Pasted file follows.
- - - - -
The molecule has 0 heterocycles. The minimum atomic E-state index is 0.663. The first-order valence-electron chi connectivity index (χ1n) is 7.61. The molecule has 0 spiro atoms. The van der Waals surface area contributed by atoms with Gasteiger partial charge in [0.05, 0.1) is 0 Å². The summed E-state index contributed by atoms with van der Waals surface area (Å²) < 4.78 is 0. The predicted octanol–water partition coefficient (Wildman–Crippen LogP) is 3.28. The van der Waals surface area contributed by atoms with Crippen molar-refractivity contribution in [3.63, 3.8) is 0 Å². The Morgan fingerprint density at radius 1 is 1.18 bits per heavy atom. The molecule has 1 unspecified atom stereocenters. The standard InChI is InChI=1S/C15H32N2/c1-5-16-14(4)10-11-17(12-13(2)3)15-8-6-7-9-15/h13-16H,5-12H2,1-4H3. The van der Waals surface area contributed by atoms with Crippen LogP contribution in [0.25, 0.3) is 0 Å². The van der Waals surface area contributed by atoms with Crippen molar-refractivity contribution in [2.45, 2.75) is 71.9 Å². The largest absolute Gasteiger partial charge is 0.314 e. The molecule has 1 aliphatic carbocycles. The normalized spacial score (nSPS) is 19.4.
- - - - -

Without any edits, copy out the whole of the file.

The molecule has 0 heterocycles. The minimum atomic E-state index is 0.663. The first-order valence-electron chi connectivity index (χ1n) is 7.61. The molecule has 0 spiro atoms. The van der Waals surface area contributed by atoms with Gasteiger partial charge in [0.05, 0.1) is 0 Å². The summed E-state index contributed by atoms with van der Waals surface area (Å²) < 4.78 is 0. The predicted octanol–water partition coefficient (Wildman–Crippen LogP) is 3.28. The van der Waals surface area contributed by atoms with Crippen molar-refractivity contribution in [3.63, 3.8) is 0 Å². The Morgan fingerprint density at radius 1 is 1.18 bits per heavy atom. The molecule has 1 unspecified atom stereocenters. The standard InChI is InChI=1S/C15H32N2/c1-5-16-14(4)10-11-17(12-13(2)3)15-8-6-7-9-15/h13-16H,5-12H2,1-4H3. The van der Waals surface area contributed by atoms with Crippen LogP contribution in [0.25, 0.3) is 0 Å². The van der Waals surface area contributed by atoms with Crippen molar-refractivity contribution in [2.45, 2.75) is 71.9 Å². The largest absolute Gasteiger partial charge is 0.314 e. The molecule has 1 aliphatic carbocycles. The normalized spacial score (nSPS) is 19.4.